The role and significance of the Arabian Peninsula in modern human dispersals out of Africa is currently contentious. While qualitative observations of similarities between Arabian Middle Palaeolithic and African Middle Stone Age (MSA) assemblages have been made, these inferences remain untested and often situated within overly broad dichotomies (e.g., ‘Africa’ versus the ‘Levant’), which distort concepts of geographic scale and subsume local variability. Here, we quantitatively test the hypothesis that assemblages from Jubbah, in the Nefud Desert of northern Saudi Arabia are similar to MSA industries from northeast Africa. Based on the quantitative analysis of a suite of metric and morphological data describing lithic reduction sequences, our results show that early and late core reduction at Jubbah is distinct from equivalent northeast African strategies, perhaps as a result of raw material factors. However, specific techniques of core shaping, preparation and preferential flake production at Jubbah draw from a number of methods also present in the northeast African MSA. While two Jubbah lithic assemblages (JKF-1 and JKF-12) display both similarities and differences with the northeast African assemblages, a third locality (JSM-1) was significantly different to both the other Arabian and African assemblages, indicating an unexpected diversity of assemblages in the Jubbah basin during Marine Isotope Stage 5 (MIS 5, 125–70,000 years ago, or ka). Along with evidence from southern Arabia and the Levant, our results add quantitative support to arguments that MIS 5 hominin demography at the interface between Africa and Asia was complex.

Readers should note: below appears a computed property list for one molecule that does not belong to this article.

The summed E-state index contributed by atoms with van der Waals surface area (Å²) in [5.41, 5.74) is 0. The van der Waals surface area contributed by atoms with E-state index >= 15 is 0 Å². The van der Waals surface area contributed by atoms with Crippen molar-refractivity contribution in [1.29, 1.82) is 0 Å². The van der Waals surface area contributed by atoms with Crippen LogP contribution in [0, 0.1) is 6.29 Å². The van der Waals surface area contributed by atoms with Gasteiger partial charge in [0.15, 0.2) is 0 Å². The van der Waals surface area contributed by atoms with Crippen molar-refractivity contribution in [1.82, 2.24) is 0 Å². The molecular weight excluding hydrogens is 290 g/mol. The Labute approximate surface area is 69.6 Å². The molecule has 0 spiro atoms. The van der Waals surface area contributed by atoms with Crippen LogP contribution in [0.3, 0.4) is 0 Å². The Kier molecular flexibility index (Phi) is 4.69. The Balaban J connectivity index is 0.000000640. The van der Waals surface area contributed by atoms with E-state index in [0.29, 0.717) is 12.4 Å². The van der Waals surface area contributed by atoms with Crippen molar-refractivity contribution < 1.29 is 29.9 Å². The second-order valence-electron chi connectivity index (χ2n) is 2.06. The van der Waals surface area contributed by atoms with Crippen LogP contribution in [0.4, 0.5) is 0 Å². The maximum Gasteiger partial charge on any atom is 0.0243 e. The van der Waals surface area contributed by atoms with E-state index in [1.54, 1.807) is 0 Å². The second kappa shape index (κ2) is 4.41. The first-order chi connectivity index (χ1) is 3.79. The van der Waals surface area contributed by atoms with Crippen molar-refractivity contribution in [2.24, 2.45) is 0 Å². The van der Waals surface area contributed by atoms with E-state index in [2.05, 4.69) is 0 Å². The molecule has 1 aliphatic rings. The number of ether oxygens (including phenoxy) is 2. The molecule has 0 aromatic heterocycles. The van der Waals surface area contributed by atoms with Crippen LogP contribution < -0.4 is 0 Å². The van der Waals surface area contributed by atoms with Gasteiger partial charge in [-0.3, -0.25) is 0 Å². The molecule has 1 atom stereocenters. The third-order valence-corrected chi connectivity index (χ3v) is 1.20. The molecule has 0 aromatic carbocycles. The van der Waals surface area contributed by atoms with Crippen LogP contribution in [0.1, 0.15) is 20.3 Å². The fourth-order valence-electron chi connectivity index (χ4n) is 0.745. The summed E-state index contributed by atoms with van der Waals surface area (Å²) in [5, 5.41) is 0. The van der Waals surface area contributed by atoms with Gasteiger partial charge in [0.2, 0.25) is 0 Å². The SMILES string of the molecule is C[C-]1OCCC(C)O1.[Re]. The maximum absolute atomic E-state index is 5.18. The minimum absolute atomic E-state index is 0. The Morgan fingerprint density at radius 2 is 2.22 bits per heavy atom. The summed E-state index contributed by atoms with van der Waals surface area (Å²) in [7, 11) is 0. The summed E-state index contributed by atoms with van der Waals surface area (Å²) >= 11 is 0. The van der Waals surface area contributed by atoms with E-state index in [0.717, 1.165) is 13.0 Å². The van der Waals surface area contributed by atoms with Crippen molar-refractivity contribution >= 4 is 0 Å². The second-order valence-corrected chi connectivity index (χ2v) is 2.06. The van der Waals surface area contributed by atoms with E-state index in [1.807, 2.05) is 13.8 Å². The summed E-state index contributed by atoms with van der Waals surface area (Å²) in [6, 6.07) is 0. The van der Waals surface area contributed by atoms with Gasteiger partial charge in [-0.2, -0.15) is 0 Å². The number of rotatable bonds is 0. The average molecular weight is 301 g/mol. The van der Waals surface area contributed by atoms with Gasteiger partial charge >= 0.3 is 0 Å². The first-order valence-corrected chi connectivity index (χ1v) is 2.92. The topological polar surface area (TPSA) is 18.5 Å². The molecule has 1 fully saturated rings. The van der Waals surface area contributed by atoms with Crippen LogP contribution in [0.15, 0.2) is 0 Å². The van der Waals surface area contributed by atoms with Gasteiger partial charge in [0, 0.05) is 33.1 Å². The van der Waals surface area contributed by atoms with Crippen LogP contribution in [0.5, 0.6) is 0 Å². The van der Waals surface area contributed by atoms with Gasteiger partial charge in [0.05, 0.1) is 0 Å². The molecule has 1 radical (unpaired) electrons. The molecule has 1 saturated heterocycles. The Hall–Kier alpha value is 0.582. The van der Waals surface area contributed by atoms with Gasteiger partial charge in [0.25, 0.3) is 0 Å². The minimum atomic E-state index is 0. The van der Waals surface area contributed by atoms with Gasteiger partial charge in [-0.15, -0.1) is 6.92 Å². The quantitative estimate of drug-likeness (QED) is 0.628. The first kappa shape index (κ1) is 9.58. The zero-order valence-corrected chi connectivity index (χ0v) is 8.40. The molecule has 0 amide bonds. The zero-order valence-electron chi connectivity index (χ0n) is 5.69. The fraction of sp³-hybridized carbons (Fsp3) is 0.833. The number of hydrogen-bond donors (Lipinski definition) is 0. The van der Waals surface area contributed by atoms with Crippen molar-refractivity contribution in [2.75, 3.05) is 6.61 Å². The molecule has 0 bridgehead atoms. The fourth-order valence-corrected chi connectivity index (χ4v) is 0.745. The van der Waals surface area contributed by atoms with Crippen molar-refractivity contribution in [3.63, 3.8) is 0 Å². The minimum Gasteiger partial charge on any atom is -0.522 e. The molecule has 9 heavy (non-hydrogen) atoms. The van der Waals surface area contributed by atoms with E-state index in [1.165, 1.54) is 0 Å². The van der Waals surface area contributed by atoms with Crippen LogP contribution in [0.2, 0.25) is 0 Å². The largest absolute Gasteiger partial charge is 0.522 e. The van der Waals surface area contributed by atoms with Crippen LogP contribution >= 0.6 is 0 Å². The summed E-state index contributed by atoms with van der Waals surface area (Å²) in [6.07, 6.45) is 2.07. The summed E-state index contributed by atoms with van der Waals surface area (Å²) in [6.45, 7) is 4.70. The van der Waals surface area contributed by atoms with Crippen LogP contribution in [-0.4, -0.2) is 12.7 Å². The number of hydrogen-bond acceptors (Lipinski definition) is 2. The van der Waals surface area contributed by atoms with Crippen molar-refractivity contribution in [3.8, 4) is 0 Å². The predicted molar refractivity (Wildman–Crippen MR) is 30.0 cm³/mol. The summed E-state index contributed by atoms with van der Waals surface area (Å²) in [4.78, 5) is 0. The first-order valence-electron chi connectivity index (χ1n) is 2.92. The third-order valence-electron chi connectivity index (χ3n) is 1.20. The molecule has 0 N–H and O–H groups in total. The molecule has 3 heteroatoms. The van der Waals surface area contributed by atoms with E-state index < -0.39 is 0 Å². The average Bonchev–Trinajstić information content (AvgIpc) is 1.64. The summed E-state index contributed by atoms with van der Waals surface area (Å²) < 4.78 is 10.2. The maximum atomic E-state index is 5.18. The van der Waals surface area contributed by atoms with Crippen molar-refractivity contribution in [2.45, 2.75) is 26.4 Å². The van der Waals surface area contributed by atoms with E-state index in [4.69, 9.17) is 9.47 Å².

Keywords: Middle Palaeolithic | Lithic technology | Middle Stone Age | Out of Africa
Lucy Wilson & Constance L. Browne, Change in raw material selection and subsistence behaviour through time at a Middle Palaeolithic site in southern France. Journal of Human Evolution 75 (2014), 28–39.